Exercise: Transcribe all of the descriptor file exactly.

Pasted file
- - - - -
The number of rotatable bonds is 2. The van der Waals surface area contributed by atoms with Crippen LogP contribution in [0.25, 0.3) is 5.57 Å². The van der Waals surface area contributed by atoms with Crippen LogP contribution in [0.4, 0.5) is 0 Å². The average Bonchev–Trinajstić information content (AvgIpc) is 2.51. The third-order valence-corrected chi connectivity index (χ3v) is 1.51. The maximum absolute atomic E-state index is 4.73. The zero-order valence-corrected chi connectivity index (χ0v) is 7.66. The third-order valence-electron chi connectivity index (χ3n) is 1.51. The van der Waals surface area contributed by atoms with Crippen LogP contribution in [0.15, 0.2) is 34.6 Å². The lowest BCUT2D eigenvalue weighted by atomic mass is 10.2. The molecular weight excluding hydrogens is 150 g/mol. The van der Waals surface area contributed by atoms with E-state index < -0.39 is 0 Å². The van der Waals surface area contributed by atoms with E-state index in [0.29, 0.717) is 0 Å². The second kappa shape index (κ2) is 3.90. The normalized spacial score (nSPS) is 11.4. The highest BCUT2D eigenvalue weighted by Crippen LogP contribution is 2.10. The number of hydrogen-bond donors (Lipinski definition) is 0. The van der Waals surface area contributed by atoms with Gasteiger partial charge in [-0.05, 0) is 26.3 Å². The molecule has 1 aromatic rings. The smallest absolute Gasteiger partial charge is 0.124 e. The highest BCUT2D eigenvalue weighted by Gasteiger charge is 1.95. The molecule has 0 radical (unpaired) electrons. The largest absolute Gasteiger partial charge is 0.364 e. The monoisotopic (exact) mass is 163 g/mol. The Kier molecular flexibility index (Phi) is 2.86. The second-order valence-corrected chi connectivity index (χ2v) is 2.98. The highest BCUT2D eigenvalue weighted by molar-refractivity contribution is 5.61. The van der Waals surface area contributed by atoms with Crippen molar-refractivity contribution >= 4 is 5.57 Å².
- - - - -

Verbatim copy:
The number of rotatable bonds is 2. The van der Waals surface area contributed by atoms with Crippen LogP contribution in [0.25, 0.3) is 5.57 Å². The van der Waals surface area contributed by atoms with Crippen LogP contribution in [0.4, 0.5) is 0 Å². The average Bonchev–Trinajstić information content (AvgIpc) is 2.51. The third-order valence-corrected chi connectivity index (χ3v) is 1.51. The maximum absolute atomic E-state index is 4.73. The zero-order valence-corrected chi connectivity index (χ0v) is 7.66. The third-order valence-electron chi connectivity index (χ3n) is 1.51. The van der Waals surface area contributed by atoms with Crippen LogP contribution in [0.15, 0.2) is 34.6 Å². The lowest BCUT2D eigenvalue weighted by atomic mass is 10.2. The molecular weight excluding hydrogens is 150 g/mol. The van der Waals surface area contributed by atoms with E-state index < -0.39 is 0 Å². The van der Waals surface area contributed by atoms with E-state index in [0.29, 0.717) is 0 Å². The second kappa shape index (κ2) is 3.90. The normalized spacial score (nSPS) is 11.4. The highest BCUT2D eigenvalue weighted by Crippen LogP contribution is 2.10. The number of hydrogen-bond donors (Lipinski definition) is 0. The van der Waals surface area contributed by atoms with Gasteiger partial charge in [-0.05, 0) is 26.3 Å². The molecule has 1 aromatic rings. The smallest absolute Gasteiger partial charge is 0.124 e. The highest BCUT2D eigenvalue weighted by Gasteiger charge is 1.95. The molecule has 0 radical (unpaired) electrons. The largest absolute Gasteiger partial charge is 0.364 e. The monoisotopic (exact) mass is 163 g/mol. The Kier molecular flexibility index (Phi) is 2.86. The second-order valence-corrected chi connectivity index (χ2v) is 2.98. The highest BCUT2D eigenvalue weighted by molar-refractivity contribution is 5.61. The van der Waals surface area contributed by atoms with Crippen molar-refractivity contribution >= 4 is 5.57 Å².